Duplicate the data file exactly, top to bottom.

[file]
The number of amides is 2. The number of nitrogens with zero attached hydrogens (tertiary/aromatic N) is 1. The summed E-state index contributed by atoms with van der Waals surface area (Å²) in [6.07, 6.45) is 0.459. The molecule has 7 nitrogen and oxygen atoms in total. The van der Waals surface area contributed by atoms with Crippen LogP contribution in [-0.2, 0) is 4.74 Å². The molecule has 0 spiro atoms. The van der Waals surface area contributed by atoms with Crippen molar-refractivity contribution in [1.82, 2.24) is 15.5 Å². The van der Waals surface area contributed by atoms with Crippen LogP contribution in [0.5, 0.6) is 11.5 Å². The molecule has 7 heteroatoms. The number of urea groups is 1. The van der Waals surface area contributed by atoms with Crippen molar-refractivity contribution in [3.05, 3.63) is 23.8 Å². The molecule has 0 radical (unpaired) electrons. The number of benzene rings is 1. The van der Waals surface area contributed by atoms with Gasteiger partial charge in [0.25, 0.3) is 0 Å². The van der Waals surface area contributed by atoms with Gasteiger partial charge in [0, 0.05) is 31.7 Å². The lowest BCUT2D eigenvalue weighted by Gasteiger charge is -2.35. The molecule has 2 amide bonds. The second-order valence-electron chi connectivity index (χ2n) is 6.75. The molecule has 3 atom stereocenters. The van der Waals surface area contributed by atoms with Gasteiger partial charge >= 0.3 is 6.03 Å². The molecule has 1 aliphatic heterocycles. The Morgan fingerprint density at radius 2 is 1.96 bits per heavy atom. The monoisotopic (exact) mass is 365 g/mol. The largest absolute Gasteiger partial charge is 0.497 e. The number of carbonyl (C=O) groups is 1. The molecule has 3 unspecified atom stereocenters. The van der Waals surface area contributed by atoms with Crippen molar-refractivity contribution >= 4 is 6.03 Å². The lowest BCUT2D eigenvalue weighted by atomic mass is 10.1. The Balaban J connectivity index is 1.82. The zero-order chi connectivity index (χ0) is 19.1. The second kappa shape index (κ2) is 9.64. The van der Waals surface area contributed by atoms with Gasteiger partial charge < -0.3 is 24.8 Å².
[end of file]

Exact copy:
The number of amides is 2. The number of nitrogens with zero attached hydrogens (tertiary/aromatic N) is 1. The summed E-state index contributed by atoms with van der Waals surface area (Å²) in [6.07, 6.45) is 0.459. The molecule has 7 nitrogen and oxygen atoms in total. The van der Waals surface area contributed by atoms with Crippen LogP contribution in [-0.2, 0) is 4.74 Å². The molecule has 0 spiro atoms. The van der Waals surface area contributed by atoms with Crippen molar-refractivity contribution in [1.82, 2.24) is 15.5 Å². The van der Waals surface area contributed by atoms with Crippen LogP contribution in [0.5, 0.6) is 11.5 Å². The molecule has 7 heteroatoms. The number of urea groups is 1. The van der Waals surface area contributed by atoms with Crippen molar-refractivity contribution in [3.05, 3.63) is 23.8 Å². The molecule has 0 radical (unpaired) electrons. The number of benzene rings is 1. The van der Waals surface area contributed by atoms with Gasteiger partial charge in [0.25, 0.3) is 0 Å². The van der Waals surface area contributed by atoms with Gasteiger partial charge in [0, 0.05) is 31.7 Å². The lowest BCUT2D eigenvalue weighted by Gasteiger charge is -2.35. The molecule has 2 amide bonds. The second-order valence-electron chi connectivity index (χ2n) is 6.75. The molecule has 3 atom stereocenters. The van der Waals surface area contributed by atoms with Gasteiger partial charge >= 0.3 is 6.03 Å². The molecule has 1 aliphatic heterocycles. The Morgan fingerprint density at radius 2 is 1.96 bits per heavy atom. The monoisotopic (exact) mass is 365 g/mol. The largest absolute Gasteiger partial charge is 0.497 e. The number of carbonyl (C=O) groups is 1. The molecule has 3 unspecified atom stereocenters. The van der Waals surface area contributed by atoms with Crippen molar-refractivity contribution >= 4 is 6.03 Å². The lowest BCUT2D eigenvalue weighted by atomic mass is 10.1. The Balaban J connectivity index is 1.82. The zero-order chi connectivity index (χ0) is 19.1. The second kappa shape index (κ2) is 9.64. The van der Waals surface area contributed by atoms with Gasteiger partial charge < -0.3 is 24.8 Å².